With the COVID-19 pandemic making the term 'coronavirus' a mainstay in the common lexicon, it is safe to assume that the world is now familiar with their capacity for destruction. However, a fascinating aspect about viruses, including coronaviruses, is that 'not all infect all'. Now, a new study has found that viruses that infect a wide range of hosts 'prefer' to utilize a particular section of their genome to achieve it.

According to researchers from Bar-Ilan University, 'promiscuous' viruses that infect multiple hosts, significantly use codons—sequences of DNA or RNA which encode amino acids of a specific protein—known as non-optimal codons to become pathogenic across a broad range of hosts. It was found that all coronaviruses 'choose' the usage of such codons in order to maximize the production of their viral proteins.

"Our findings suggest that coronaviruses, with their vast reservoir in many animal species and their promiscuous behavior of infecting multiple hosts, should all be considered potential human pandemic viruses," said Dr. Milana Frenkel-Morgenstern, lead author of the study, in a statement.

Many Viruses, Diverse Choice of Hosts

Influenza A Virus
Influenza Virus (Representational Picture)Flick/ Sanofi Pasteur

Viruses are infectious agents that are capable of replication only within living host organisms; sometimes within specific cells of the host. Those viruses that can infect only a single or a limited number of host species are known as specialists. For example, dengue and mumps viruses are capable of infection only in human beings. On the other hand, some viruses can infect a wide range (or multiple) of hosts and are called generalists. Influenza A virus (Orthomyxoviridae) is a generalist that infects multiple hosts/species of birds and certain mammals.

Some coronaviruses such as the porcine CoV, transmissible gastroenteritis virus (TGEV), and feline and canine CoVs can cross-infect cats, dogs, and pigs with varying severity. For the study, the authors compared the genetic code preferences of 496 viruses, including 34 coronaviruses, and 242 corresponding hosts. The aim of the research was to discover patterns that separate 'promiscuous' multiple-host-infecting viruses from viruses that infect a specific or single host. The team assigned a preference score to the analyzed viruses based on their usage of codons.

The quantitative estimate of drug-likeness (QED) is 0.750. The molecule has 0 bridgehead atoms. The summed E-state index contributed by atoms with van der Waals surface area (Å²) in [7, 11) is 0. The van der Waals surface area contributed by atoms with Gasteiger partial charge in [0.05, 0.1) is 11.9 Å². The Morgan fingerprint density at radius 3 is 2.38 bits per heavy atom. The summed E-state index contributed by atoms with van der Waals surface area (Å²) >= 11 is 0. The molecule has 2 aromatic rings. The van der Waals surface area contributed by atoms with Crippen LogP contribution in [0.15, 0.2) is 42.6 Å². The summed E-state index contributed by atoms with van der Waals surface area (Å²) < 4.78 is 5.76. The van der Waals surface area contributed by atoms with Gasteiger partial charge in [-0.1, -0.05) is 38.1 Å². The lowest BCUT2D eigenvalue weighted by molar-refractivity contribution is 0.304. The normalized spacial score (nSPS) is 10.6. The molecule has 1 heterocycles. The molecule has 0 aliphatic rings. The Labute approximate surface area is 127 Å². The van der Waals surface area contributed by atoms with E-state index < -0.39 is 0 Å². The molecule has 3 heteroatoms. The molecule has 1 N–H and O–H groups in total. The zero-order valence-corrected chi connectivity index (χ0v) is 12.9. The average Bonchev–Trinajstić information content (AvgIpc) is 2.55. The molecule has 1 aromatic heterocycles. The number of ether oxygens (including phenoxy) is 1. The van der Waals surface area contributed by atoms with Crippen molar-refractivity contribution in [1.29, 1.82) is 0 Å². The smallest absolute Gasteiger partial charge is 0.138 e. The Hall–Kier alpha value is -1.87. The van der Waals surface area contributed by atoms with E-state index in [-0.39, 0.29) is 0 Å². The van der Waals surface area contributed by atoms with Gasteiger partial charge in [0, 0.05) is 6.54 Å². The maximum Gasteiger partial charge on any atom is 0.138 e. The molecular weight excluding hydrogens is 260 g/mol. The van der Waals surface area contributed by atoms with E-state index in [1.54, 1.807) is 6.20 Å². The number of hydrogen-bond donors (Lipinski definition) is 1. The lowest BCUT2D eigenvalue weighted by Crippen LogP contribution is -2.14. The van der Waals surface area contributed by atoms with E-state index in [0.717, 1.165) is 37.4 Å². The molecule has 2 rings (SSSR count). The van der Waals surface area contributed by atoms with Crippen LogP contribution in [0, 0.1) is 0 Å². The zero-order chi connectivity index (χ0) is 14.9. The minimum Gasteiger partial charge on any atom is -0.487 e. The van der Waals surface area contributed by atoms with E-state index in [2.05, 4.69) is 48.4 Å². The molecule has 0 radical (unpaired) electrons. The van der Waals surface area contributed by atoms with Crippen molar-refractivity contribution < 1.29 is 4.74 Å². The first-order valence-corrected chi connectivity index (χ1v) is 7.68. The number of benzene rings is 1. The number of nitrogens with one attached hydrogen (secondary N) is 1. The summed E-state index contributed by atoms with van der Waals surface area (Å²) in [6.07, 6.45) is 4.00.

The authors also calculated the codon adaptation index (CAI) and the effective number of codons (ENC) for all the examined viruses and hosts. CAI is a quantitative measure that specifies how frequently a preferred codon is used amongst genes that are highly expressed. ENC is a measure used to study codon biases—the favored use of certain types of codons over others encoding the same amino acid during protein synthesis—in genes and genomes

Preferring A Codon to Become Pathogenic

SARS-CoV-2 Coronavirus
SARS-CoV-2 coronavirus (Representational Picture)Pixabay

Based on the codon usage preference scores, the authors learnt that promiscuous viruses employ non-optimal codons, particularly codons that are associated with 'wobble' binding to anticodons (nucleotides that correspond to specific codons). Wobble binding is the pairing between two nucleotides in an RNA molecule that does not adhere to the rule of base pairing established by the Watson-Crick model.  

In comparison, single-host viruses were found to make use of non-optimal codons at significantly lower levels. Most importantly, the team found that all coronaviruses adapt non-optimal codons in order to infect multiple hosts. Nevertheless, rather the being expressed weakly, proteins of the coronaviruses were observed to be expressed highly. This outcome is enabled by a unique 'trick' the coronaviruses employ to mitigate degradation.

SARS-CoV-2 Coronavirus
SARS-CoV-2 Coronavirus (Representational Picture)Pixabay

The spiked viruses show increased preferences for non-optimal codons at the beginning of their viral coding sequences. And they lack endogenous RNA degradation motifs to a considerable degree (i.e) they lack the RNA structure or sequences associated with the degradation of RNA. This magnifies the efficiency of the translation of viral proteins within the host cells and increases the load of viral messenger RNA (mRNA)—which instructs the host cell to make viral proteins—and the severity of infection.

As the SARS-CoV-2 is a coronavirus, the authors believe that the findings of the study stress the need to consider the pathogen's codon preferences while engineering better inoculations against it. "Our study also highlights that non-optimal codon usage of coronaviruses should be taken into account in SARS-CoV-2 vaccine development, as it may have a further effect on the structure and stability of proteins encoded by SARS-CoV-2," concluded  Dr. Frenkel-Morgenstern.